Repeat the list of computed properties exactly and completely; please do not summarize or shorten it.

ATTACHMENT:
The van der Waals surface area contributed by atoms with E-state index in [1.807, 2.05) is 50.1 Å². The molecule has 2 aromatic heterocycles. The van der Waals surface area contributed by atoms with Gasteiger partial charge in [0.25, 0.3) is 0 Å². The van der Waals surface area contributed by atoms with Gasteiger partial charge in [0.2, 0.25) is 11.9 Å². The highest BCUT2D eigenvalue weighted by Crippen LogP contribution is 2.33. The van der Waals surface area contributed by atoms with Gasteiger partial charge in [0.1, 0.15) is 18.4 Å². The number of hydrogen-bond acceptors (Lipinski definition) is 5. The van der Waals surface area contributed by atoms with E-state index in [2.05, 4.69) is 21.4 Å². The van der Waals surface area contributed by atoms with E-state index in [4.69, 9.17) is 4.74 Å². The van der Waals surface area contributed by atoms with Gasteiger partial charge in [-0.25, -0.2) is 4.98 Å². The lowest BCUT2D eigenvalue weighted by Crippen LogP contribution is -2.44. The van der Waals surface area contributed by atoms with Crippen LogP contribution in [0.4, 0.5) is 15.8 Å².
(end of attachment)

The van der Waals surface area contributed by atoms with E-state index in [1.807, 2.05) is 50.1 Å². The molecule has 2 aromatic heterocycles. The van der Waals surface area contributed by atoms with Gasteiger partial charge in [0.25, 0.3) is 0 Å². The van der Waals surface area contributed by atoms with Gasteiger partial charge in [0.2, 0.25) is 11.9 Å². The highest BCUT2D eigenvalue weighted by Crippen LogP contribution is 2.33. The van der Waals surface area contributed by atoms with Gasteiger partial charge in [0.1, 0.15) is 18.4 Å². The number of hydrogen-bond acceptors (Lipinski definition) is 5. The van der Waals surface area contributed by atoms with E-state index in [2.05, 4.69) is 21.4 Å². The van der Waals surface area contributed by atoms with E-state index in [4.69, 9.17) is 4.74 Å². The van der Waals surface area contributed by atoms with Gasteiger partial charge in [-0.25, -0.2) is 4.98 Å². The lowest BCUT2D eigenvalue weighted by Crippen LogP contribution is -2.44. The van der Waals surface area contributed by atoms with Crippen LogP contribution in [0.4, 0.5) is 15.8 Å².